The case continues as I get an opportunity to file a reply brief.  I’ll also be asking the court to appoint counsel with a security clearance to review the redacted brief and represent my interests, because hiding the rationale for a policy that is being challenged for arbitrariness from the person challenging it doesn’t exactly lend itself to a fair day in court.

Corbett v. TSA – Appellee Brief (Redacted) (.pdf)

 

Briefed: Can the TSA Eliminate the Pat-Down “Opt-Out?”

petSince the nude body scanners were introduced by the TSA as primary screening in Fall 2010, they have always maintained that use of the technology is optional: that if you wanted, they would instead simply molest you using their new “pat-down” rather than use radiation to image your nude body.  Not exactly a pretty choice, but it was some choice nevertheless.

Five years later, after all the dust had settled over the lawsuits by passengers who felt that the TSA’s new screening techniques were unconstitutionally invasive (and down-right stupid considering that despite being the most intrusive search they had ever implemented, they were blatantly ineffective), the TSA doubled-down on their scanners and announced to passengers that they reserve the right not to honor “opt-out” requests in the future.  This new announcement flew in the face of the 94% of the public who formally told the TSA to ditch the scanners, and me being one of that 94%, I immediately filed suit in the U.S. Court of Appeals for the 11th Circuit.  Two other lawsuits were filed by EPIC and CEI, alleging that the TSA improperly disregarded that 94%.

It’s amazing how long these things take to progress.  It’s 7 months into the lawsuit and I just filed my principal argument, the appellant’s brief — a written statement of the entire case.  Those 7 months were filled largely with the TSA bickering about how much information they had to release to me, which resulted in the end with several thousand pages landing on my doorstep.  I’ll be posting those pages, known as the “administrative record,” shortly (scanning thousands of pages is an effort!), along with a few highlights (including, “How Any Terrorist Can Get Pre-Check,” an exposé on why the Pre-Check system is bullshit), but what was most interesting about them is they showed zero basis for their decision to eliminate the opt-out.  As I explain in my brief:

The Administrative Record is illuminative on the reasons for adopting the body scanner and pat-down program as primary screening in 2010 [Ed – Not that they were good reasons, but they were reasons.]. There are many documents that address the effectiveness of the body scanners and provide some evidence of cost/benefit thought process and procedures by which the program is tested. See, e.g., Admin. Rec., Vol. 4, p. 3893 (results of body scanner field testing). However, the elephant in the room is that there is no discussion on the effectiveness of the pat-down component of the program, nor a comparison between how likely a body scanner is to find a dangerous item on a passenger as compared to a pat-down.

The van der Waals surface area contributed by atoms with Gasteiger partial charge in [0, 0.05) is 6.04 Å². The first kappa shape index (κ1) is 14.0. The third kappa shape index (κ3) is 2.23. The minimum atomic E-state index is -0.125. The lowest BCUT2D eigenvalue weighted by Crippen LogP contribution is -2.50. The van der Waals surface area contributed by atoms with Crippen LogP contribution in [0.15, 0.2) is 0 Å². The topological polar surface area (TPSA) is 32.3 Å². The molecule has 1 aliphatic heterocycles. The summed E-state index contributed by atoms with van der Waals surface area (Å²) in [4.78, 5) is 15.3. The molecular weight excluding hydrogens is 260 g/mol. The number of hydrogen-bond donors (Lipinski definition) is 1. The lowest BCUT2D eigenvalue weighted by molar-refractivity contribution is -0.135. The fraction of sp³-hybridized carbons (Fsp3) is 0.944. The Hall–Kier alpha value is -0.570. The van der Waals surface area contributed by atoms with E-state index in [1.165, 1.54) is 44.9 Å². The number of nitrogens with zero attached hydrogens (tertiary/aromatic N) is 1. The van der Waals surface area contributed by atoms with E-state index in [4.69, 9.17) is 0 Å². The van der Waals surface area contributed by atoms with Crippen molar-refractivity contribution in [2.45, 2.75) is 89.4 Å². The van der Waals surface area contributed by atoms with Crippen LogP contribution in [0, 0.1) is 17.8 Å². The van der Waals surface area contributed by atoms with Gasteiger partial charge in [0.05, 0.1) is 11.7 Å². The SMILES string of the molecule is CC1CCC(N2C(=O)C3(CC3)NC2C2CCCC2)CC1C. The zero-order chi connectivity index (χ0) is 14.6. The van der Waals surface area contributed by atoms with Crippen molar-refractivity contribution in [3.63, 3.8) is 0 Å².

Full brief below…

Corbett v. TSA IV – Appellant’s Brief (.pdf)


Civil rights advocacy is expensive!  Want to contribute to the fight against police abuse, TSA assholery, and other civil rights issues? Donate via PayPal, Venmo, Chace QuickPay, Bitcoin, or check

One Year Later, State of the TSA

One year ago, I published my video exposing the TSA’s nude body scanners as vulnerable to an extraordinarily simple attack: any metal objects placed on the side of the body are invisible. The TSA mocked, then threatened, then downplayed, but never denied that the $1B of our tax dollars spent on the most invasive search ever directed at the general public in the history of our nation is great at finding TSA screeners with small genitalia but utterly useless against fighting serious threats to aviation security.

Before I published my video, I said to my friends, “This is it — this is the end of the body scanners!” I believed that if the vulnerability I published was publicly exposed, the TSA would be forced to remove the machines. Anyone can use the technique to bring even a firearm through security completely undetected so the TSA would have to get rid of them, I thought. Yet one year later, the scanners are still here (and yes, I tested the exploit on one of the new millimeter wave scanners with ATD, the kind that swirl around your body and “create a [fake] 3-D image”). The TSA is too proud to return to metal detectors and admit that it wasted your money and invaded your privacy for nothing… even if that pride means we are significantly less safe when we fly.

We’ve seen some changes over the last year. We’ve seen one of the two types of scanners removed — the Rapiscan backscatter x-ray devices — and the other upgraded to include “automated threat detection” so that live people (supposedly) never see your nude body. This is a huge win, not only for privacy advocates but for those concerned about being dosed with ionizing radiation by their government. We’ve seen the TSA shrink back from threats of fines and jail for those who don’t want to allow the TSA to “touch their junk” (new non-public policy is simply to ask you to leave). We’re also seeing that court battles, after being tossed over questionable technicalities that the U.S. Supreme Court refused to address, are finally moving towards being heard.

We still have more work to do. The privacy violation, in the form of having every square inch of our bodies analyzed without cause (resulting in countless drug charges but zero terrorism charges), still exists. TSA assholery, from strip searching grannies, to stealing iPads, to traumatizing rape survivors, to making kids cry just for fun, to collaborating with airports to lie in Freedom of Information Act responses, still exists. But we’re getting somewhere, slow as it may be. If you’ve donated, shared links with your friends, or simply opted-out, thank you for your help.

Blog at WordPress.com.

Up ↑